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The Grounds for Evicting a Tenant in Memphis

HomeRiver Group Memphis - Friday, September 9, 2022
Property Management Blog

Tennessee has an eviction rate of 2.78 percent, which equates to about 53 evictions a day. No one wants to go through a tenant eviction. However, sometimes it's unavoidable when a tenant acts in a way that isn't in agreement with the lease. 

If you think evicting a tenant is necessary, check to ensure it falls within one of these legal grounds for eviction.  

Non Payment of Rent 

Rent is considered late once it is five days past the due date. Once this date comes, the landlord can issue a written 14-day notice to quit. This gives the tenant two weeks to pay the rent plus any fees or penalties outlined in the lease. 

If the tenant fails to make payment by day 14, they have 16 days to vacate the property. If the tenant fails to vacate, the landlord must go through the court system to remove the tenant from the property. 

Health and Safety Violations 

The Tennessee landlord/tenant law outlines the requirements placed on the landlord to maintain a property that doesn't threaten the health and safety of the tenants. However, these same requirements are required of the tenants. If, as the landlord, you discover the tenant has allowed the property to become a threat to health and safety, you can issue a three-day notice to quit. 

Examples of health and safety violations include an excessive amount of trash accumulation. Also, damaging the electrical or plumbing, rendering it inoperable. 

Illegal Activity 

You do not have to accept your tenants committing illegal acts in your rental home. Common reasons for eviction due to illegal activity include drug-related activity or violence. You can act quickly with this type of eviction by issuing a written three-day notice to quit. 

Damage Beyond Normal Wear and Tear 

Regular property inspections are crucial to ensure you maintain your rental property. You could do these inspections yourself or hire a property manager to perform the task for you. Look for excessive damage to the property or the home's structure.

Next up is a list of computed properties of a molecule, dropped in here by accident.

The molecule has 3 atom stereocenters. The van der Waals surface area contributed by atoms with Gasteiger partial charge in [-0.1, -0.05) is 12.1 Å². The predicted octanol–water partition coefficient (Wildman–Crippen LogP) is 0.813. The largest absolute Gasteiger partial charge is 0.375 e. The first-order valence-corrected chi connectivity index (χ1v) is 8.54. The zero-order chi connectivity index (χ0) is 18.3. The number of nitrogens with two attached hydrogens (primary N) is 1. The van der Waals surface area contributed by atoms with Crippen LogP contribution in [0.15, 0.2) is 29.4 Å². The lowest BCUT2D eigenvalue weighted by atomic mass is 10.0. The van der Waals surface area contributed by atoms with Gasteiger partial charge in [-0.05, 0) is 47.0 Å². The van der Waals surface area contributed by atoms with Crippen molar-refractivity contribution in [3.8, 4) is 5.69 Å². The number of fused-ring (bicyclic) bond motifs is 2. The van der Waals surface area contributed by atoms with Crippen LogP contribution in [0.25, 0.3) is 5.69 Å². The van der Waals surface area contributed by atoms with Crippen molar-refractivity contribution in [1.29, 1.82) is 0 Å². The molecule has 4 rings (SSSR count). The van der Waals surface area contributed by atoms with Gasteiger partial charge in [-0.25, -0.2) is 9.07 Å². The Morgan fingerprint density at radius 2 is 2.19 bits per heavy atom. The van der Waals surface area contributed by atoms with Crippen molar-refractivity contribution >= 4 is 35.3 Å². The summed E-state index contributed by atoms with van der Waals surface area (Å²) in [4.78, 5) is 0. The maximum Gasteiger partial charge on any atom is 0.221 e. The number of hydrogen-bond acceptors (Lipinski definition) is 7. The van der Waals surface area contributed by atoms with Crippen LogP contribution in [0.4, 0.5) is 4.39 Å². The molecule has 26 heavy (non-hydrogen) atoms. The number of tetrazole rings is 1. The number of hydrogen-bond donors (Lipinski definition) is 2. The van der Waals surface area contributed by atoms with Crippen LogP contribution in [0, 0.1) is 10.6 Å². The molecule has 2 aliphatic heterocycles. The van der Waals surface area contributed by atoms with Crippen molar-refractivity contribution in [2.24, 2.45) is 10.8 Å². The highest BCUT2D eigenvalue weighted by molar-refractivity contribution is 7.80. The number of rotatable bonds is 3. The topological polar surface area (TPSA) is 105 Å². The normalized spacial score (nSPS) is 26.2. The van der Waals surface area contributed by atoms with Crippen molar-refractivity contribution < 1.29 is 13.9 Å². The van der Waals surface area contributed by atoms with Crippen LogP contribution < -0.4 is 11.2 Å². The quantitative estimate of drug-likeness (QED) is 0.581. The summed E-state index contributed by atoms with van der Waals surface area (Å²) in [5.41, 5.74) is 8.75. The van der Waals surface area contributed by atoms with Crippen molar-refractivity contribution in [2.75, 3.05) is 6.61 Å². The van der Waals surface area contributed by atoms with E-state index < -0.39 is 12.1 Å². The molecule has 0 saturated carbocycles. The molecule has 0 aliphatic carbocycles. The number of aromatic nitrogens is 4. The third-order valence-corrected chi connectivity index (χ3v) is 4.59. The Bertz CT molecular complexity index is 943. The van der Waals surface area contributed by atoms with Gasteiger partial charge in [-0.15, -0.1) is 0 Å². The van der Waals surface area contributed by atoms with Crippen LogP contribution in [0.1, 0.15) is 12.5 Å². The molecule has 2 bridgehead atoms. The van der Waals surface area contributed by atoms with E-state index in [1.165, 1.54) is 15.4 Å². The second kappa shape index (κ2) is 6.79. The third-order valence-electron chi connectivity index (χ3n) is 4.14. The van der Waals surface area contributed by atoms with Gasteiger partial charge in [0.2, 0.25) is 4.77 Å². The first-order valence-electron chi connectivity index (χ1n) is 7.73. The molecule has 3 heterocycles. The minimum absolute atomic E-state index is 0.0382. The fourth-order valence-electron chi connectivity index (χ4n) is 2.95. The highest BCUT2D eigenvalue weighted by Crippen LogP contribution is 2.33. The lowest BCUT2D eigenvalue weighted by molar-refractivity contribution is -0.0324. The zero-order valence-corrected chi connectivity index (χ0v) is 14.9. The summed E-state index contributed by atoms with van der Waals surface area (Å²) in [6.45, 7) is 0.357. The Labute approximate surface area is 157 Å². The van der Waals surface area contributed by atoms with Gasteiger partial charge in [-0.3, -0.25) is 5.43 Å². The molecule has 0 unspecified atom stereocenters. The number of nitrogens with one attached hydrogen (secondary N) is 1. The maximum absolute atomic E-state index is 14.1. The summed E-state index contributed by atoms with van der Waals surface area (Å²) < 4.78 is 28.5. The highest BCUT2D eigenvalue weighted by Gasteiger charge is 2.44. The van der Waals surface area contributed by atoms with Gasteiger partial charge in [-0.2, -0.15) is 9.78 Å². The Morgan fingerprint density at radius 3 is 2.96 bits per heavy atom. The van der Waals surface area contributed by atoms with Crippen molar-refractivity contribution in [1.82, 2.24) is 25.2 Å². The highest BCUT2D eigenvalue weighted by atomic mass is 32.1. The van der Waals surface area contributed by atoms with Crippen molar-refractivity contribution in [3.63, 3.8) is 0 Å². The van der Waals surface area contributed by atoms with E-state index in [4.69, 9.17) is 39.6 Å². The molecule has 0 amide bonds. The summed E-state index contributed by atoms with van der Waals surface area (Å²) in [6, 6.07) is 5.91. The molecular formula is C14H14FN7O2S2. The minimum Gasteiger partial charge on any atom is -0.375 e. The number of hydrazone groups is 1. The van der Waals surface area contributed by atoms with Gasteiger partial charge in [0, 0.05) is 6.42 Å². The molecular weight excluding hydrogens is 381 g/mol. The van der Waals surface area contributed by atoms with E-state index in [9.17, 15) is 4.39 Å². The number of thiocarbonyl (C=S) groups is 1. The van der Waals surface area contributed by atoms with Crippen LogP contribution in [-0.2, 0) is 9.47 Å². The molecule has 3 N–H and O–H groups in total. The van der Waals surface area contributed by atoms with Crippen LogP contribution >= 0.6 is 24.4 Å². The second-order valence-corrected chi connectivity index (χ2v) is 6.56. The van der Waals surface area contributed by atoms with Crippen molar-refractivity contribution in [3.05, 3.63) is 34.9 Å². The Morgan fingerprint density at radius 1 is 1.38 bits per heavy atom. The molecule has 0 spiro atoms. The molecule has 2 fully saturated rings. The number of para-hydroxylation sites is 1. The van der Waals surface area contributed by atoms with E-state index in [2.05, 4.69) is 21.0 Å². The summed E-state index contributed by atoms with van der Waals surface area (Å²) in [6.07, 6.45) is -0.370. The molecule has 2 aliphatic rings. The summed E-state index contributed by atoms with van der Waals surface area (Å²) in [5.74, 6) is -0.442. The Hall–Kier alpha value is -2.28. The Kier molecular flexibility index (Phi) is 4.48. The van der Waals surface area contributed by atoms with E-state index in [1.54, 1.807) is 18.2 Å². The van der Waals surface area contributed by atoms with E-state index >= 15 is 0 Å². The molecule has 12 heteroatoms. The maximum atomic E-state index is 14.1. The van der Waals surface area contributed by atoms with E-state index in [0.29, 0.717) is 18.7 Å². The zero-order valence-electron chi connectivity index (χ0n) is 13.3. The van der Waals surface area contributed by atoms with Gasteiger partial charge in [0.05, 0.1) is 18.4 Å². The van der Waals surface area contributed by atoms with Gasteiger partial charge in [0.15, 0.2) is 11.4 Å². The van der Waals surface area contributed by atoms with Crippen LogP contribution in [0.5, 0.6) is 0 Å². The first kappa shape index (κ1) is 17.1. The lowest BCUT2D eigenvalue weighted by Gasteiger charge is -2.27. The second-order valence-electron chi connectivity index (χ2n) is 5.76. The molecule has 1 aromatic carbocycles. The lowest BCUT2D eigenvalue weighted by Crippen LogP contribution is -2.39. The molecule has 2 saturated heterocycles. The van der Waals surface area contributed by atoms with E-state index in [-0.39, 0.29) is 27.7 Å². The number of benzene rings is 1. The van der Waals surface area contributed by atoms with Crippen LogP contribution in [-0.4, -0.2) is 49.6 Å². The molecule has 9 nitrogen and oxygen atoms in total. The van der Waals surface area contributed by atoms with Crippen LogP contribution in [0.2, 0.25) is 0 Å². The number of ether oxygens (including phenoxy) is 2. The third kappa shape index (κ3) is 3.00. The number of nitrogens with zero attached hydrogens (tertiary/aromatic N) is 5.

Rental Agreement Violations 

A lease is a contract that you sign with the tenant. You and the tenant must abide by the terms. If one of you violates the lease terms, this could open the door for the other party to cancel the contract. 

Common lease violations include smoking in non-smoking areas, having pets when not allowed, or too many people living in the unit. As the landlord, you can deliver a 14-day notice to comply. If the tenant doesn't fix the situation to abide by the lease, you can issue a 14-day notice to quit. 

The Lease Ended 

When the lease ends, the contract is over. This means you should take possession of your property, and the tenant should move out. If the tenant refuses to move out after the lease ends, then you will have to move forward with a tenant eviction.

Evicting a Tenant Protects Your Investment 

The thought of evicting a tenant can be a daunting one. However, if you find yourself in any of these situations, then it's time to consider serving an eviction. Do not wait to start the eviction process, as it can only delay the eviction and increase your risks and costs.  

Reach out to our property managers to find out how they can help you manage your rental property and handle any evictions.